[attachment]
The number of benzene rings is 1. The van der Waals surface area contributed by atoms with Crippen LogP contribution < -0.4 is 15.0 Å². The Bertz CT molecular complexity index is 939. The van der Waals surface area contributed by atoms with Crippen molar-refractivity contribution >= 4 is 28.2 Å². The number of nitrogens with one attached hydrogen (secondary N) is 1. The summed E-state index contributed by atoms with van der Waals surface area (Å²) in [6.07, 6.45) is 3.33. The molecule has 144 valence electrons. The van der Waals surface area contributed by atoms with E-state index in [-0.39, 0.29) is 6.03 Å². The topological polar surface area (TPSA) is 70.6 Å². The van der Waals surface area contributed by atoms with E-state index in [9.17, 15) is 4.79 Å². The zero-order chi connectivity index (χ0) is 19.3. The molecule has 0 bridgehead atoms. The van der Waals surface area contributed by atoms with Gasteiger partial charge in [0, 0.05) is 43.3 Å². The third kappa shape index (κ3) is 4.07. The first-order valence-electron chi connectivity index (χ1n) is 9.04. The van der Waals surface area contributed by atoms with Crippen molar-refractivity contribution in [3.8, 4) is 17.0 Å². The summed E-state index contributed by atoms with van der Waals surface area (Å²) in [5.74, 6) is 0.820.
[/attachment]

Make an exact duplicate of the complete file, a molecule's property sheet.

The number of benzene rings is 1. The van der Waals surface area contributed by atoms with Crippen LogP contribution < -0.4 is 15.0 Å². The Bertz CT molecular complexity index is 939. The van der Waals surface area contributed by atoms with Crippen molar-refractivity contribution >= 4 is 28.2 Å². The number of nitrogens with one attached hydrogen (secondary N) is 1. The summed E-state index contributed by atoms with van der Waals surface area (Å²) in [6.07, 6.45) is 3.33. The molecule has 144 valence electrons. The van der Waals surface area contributed by atoms with E-state index in [-0.39, 0.29) is 6.03 Å². The topological polar surface area (TPSA) is 70.6 Å². The van der Waals surface area contributed by atoms with E-state index in [9.17, 15) is 4.79 Å². The zero-order chi connectivity index (χ0) is 19.3. The molecule has 0 bridgehead atoms. The van der Waals surface area contributed by atoms with Gasteiger partial charge in [0, 0.05) is 43.3 Å². The third kappa shape index (κ3) is 4.07. The first-order valence-electron chi connectivity index (χ1n) is 9.04. The van der Waals surface area contributed by atoms with Crippen molar-refractivity contribution in [3.8, 4) is 17.0 Å². The summed E-state index contributed by atoms with van der Waals surface area (Å²) in [5.74, 6) is 0.820.